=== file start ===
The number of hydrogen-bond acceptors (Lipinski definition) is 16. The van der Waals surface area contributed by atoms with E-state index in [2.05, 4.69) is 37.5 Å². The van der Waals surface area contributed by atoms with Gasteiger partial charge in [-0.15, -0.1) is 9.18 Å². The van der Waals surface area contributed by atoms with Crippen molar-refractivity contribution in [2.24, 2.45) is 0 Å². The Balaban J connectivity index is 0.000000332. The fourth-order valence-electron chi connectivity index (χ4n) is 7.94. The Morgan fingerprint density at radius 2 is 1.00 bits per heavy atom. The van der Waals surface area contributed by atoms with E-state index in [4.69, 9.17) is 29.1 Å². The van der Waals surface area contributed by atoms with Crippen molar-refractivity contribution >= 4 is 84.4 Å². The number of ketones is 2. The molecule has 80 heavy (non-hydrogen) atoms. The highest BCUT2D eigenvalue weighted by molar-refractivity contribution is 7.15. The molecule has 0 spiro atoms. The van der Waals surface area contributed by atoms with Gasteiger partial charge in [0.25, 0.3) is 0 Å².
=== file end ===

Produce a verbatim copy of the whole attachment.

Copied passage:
The number of hydrogen-bond acceptors (Lipinski definition) is 16. The van der Waals surface area contributed by atoms with E-state index in [2.05, 4.69) is 37.5 Å². The van der Waals surface area contributed by atoms with Gasteiger partial charge in [-0.15, -0.1) is 9.18 Å². The van der Waals surface area contributed by atoms with Crippen molar-refractivity contribution in [2.24, 2.45) is 0 Å². The Balaban J connectivity index is 0.000000332. The fourth-order valence-electron chi connectivity index (χ4n) is 7.94. The Morgan fingerprint density at radius 2 is 1.00 bits per heavy atom. The van der Waals surface area contributed by atoms with E-state index in [4.69, 9.17) is 29.1 Å². The van der Waals surface area contributed by atoms with Crippen molar-refractivity contribution >= 4 is 84.4 Å². The number of ketones is 2. The molecule has 80 heavy (non-hydrogen) atoms. The highest BCUT2D eigenvalue weighted by molar-refractivity contribution is 7.15. The molecule has 0 spiro atoms. The van der Waals surface area contributed by atoms with Gasteiger partial charge in [0.25, 0.3) is 0 Å².